Bush Iraq Trip: Hit by Shoes, Cheered by Troops
President Bush made a surprise farewell visit to Iraq and Afghanistan, suffering the indignity of having an Iraqi journalist hurl his shoes at him but being greeted warmly by American troops.
Sudarsan Raghavan and Dan Eggen for WaPo:
In Iraq, Bush said the conflict “has not been easy” but was necessary for U.S. security, Iraqi stability and “world peace.” He hailed a recently signed but still controversial security pact as a sign of impending victory. “There is still more work to be done. The war is not over,” Bush said, with Iraqi Prime Minister Nouri al-Maliki next to him. “But with the conclusion of this agreement . . . it is decidedly on its way to being won.”
Just after Bush finished his remarks and said “Thank you” in Arabic, an Iraqi journalist took off his shoes and threw them at Bush, one after the other. Throwing a shoe at someone is considered the worst possible insult in Iraq and is meant to show extreme disrespect and contempt. When U.S. forces helped topple a statue of Iraqi ruler Saddam Hussein after rolling into Baghdad in April 2003, jubilant Iraqis beat the statue’s face with their shoes.
Bush was not injured and joked about the incident minutes later: “If you want the facts, it’s a size 10 shoe that he threw. Thank you for your concern; do not worry about it.”
He fared a bit better in his visit to the 18th Airborne Corps (via Jim Hoft):
It’s an odd juxtaposition. The shoe thrower, “identified as Muntadar al-Zaidi, a reporter with the Cairo-based al-Baghdadia television network” was, according to colleagues, “kidnapped by Shiite militiamen last year and later released.” His resentment over the war, then, is understandable; the degree to which it’s representative of Iraqi public opinion is unclear.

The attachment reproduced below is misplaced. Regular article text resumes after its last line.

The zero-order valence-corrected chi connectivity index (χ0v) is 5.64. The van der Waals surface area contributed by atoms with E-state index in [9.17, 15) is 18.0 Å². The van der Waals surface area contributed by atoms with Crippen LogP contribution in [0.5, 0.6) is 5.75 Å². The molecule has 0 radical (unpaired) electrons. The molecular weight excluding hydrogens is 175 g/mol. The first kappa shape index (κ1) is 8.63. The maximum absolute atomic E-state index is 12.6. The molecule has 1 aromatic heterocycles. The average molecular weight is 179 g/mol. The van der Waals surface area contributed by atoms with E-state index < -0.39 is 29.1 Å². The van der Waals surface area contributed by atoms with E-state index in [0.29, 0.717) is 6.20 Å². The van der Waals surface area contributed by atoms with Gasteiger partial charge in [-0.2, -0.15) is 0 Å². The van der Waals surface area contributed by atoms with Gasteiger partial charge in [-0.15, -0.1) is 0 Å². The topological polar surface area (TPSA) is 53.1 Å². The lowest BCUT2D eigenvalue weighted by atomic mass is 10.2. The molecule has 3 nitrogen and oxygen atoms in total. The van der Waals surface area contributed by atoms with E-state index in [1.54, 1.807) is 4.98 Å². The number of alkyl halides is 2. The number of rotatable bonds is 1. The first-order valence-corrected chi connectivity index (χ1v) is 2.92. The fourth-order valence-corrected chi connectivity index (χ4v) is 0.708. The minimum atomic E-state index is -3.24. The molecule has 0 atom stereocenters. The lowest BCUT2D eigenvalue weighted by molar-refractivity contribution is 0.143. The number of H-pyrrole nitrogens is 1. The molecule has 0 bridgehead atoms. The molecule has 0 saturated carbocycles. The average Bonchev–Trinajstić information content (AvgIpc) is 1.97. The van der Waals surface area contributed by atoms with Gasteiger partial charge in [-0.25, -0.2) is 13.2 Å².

American troops, especially those deployed into a hostile fire zone, are going to be thrilled to see their commander-in-chief and their enthusiasm is to be expected. Their unanimity is also, of course, a function of the chain of command, so one shouldn’t read too much into their vote of approval.
It’ll be interesting to see which attitude is more prevalent, say, ten years from now. While falling far short of its original objectives of creating a shining Arab democracy that would create a chain reaction throughout the region, we’re on a path to pull back much of our troop presence and turn security over to the Iraqis. It’s not inconceivable that Bush will be considered a heroic figure at some point in time, despite an invasion which spawned a bloody conflict.
It’s much less likely that Bush’s image will be rehabilitated at home. It’s quite likely that, contrary to what most of us expected even a few months ago, that Iraq will be a footnote to his legacy and the financial crisis — which happened on his watch even if it’s not his fault — will be what he’s remembered for.